Savoring the Seasons — Time for pie: Hawley revives men’s pie and tart contest

For The Recorder
Published: 10/4/2016 2:28:53 PM

When I first heard about the Hawley Gentlemen’s Pie and Tart Extravaganza, I laughed and immediately had two thoughts.

My first thought was, “Fabulous! Tinky Weisblat has created another fun, food-centered community event with roots in Hawley history. If anyone can put on an extravaganza, Tinky can.”

Clearly, with the Extravaganza, Tinky has cooked up a truly unique chance to eat tasty food, cheer on contestants and enjoy music and laughter. For information about the Sunday’s schedule, contest rules and a list of prizes and donors, call Tinky at 413-339-4747 or visit:

My second thought was, “A men’s pie contest reminds me of the cookbook my mother and other women from my childhood church created in 1971, and that my older sister Nancy sent to me a few years ago after finding it in a box of old books.”

The Los Gatos First United Methodist Church cookbook has the usual recipe sections — bread, soups, appetizers, main courses, desserts, etc. However, it also includes a few pages called “men’s section” that feature recipes by men, regardless of whether they’re soups, desserts, or whatever. I don’t know why they separated out the men’s recipes, although perhaps it wasn’t common in 1971 suburban California for men to submit recipes to a cookbook.

I checked the cookbook. There aren’t any pie recipes by men, though there are men’s recipes for Swedish Tea Ring, Hobo Stew, Dill Pickles, and Unusual Christmas Fruitcake.

This week, I have a savory pie recipe that Michael Collins prepared when Tinky and Michael promoted the Extravaganza on “Mass Appeal.”

Not long after those first two thoughts, my third thought was remembering how, when I first started writing this column, I had a stereotyped idea of who would read it. I assumed my readers would be women who liked to cook.

Then, I was shopping in a downtown Greenfield store and the male store owner said, “What are we eating this week?” and told me about a dish he liked to prepare. Not long after that, at the Greenfield Weekly Peace Vigil, Peter Tusinski shared a favorite recipe of his. And, Jim Smethurst talked about how he was using the vegetables from his garden.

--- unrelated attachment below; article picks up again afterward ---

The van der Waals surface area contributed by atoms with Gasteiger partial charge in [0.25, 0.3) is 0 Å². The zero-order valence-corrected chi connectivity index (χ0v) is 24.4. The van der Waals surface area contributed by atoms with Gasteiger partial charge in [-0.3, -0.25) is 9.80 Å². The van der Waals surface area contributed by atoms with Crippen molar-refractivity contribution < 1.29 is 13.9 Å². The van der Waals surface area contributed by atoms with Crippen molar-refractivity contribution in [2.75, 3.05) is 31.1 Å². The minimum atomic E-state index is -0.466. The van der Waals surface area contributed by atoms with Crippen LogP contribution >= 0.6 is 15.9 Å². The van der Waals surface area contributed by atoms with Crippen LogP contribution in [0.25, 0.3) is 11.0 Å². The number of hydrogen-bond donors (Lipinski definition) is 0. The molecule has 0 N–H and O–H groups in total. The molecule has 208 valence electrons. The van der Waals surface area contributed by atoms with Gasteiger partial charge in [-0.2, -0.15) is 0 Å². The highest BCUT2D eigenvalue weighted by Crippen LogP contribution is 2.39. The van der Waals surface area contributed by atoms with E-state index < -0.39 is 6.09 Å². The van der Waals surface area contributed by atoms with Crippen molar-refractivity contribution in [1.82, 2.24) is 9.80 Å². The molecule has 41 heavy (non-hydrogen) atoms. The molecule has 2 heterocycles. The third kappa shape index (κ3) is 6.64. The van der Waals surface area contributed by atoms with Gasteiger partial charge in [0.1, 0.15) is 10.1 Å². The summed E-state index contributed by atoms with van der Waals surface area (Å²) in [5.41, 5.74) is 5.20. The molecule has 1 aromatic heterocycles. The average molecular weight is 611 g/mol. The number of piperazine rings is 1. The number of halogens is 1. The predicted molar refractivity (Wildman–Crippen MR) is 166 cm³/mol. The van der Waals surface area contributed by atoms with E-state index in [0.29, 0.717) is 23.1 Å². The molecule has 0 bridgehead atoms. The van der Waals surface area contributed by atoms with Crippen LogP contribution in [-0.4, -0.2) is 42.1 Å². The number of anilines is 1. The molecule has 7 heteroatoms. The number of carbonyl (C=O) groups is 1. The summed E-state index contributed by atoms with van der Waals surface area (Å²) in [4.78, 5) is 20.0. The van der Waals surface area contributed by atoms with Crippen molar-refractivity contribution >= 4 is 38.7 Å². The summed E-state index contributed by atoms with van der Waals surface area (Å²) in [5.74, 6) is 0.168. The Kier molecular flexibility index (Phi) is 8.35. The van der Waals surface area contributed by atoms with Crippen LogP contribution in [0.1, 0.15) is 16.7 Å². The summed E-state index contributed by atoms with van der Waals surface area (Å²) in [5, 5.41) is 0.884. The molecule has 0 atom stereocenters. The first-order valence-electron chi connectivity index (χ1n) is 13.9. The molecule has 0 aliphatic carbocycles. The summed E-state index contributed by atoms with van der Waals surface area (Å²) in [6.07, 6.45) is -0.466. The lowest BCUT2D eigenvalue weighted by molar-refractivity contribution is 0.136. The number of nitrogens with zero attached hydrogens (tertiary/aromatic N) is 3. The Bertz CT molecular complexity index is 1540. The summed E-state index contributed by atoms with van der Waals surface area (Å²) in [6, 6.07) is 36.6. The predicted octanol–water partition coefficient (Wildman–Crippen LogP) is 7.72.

I often run into people who comment on my column. Now, I’ve given up my stereotyped assumptions, and I’m no longer surprised when men ask about a particular recipe or tell me about something they’re going to prepare.

Last Saturday, while I was standing in the vigil, a man who looked familiar, but whose name I don’t know, stopped and told me about a special soup recipe. I encouraged him to send it to me so I can share it in this column at some point.

What are you enjoying in these early fall days? Guys, if you have a wonderful pie recipe, I hope you’ll enter it in the Extravaganza. Then, send me the recipe so I can share it.

I always enjoy receiving recipes from readers, whatever their gender.

This Week We’re Eating …

Michael’s Breakfast Pie

By Chef Michael Collins, Barrel Shop Gallery Airbnb, Colrain

4 to 5 strips of bacon

½ C. sliced mushrooms (Shitake or mushroom of your choice)

uncooked top and bottom pie crusts

4 large eggs

¼ C. milk

1 tsp. fresh thyme, crumbled

1 tsp. fresh basil, crumbled

1 tsp. fresh parsley, crumbled

a few gratings of nutmeg

salt and pepper to taste

Preheat oven to 400 degrees. Fry bacon in a pan. Take it out, but do not remove grease from pan. Drain bacon on paper towels, and crumble it. Sauté mushrooms in remaining bacon grease. Return crumbled bacon to pan, and toss. Place fried bacon and mushrooms in bottom pie crust. Whisk together eggs, milk, herbs, and seasonings. Pour egg mixture over bacon and mushrooms. Place top crust on pie. Make a few holes in the top for ventilation. Bake for 10 minutes. Reduce heat to 350 degrees, and bake for about 30 minutes more, until golden brown. Serves 6 to 8.

Local food advocate and community organizer Mary McClintock lives in Conway and works as a freelance writer for Greenfield Community College, brand promoter for Goshen-based local food company Appalachian Naturals, and writer/editor for More Than Sound. Send column suggestions and recipes to


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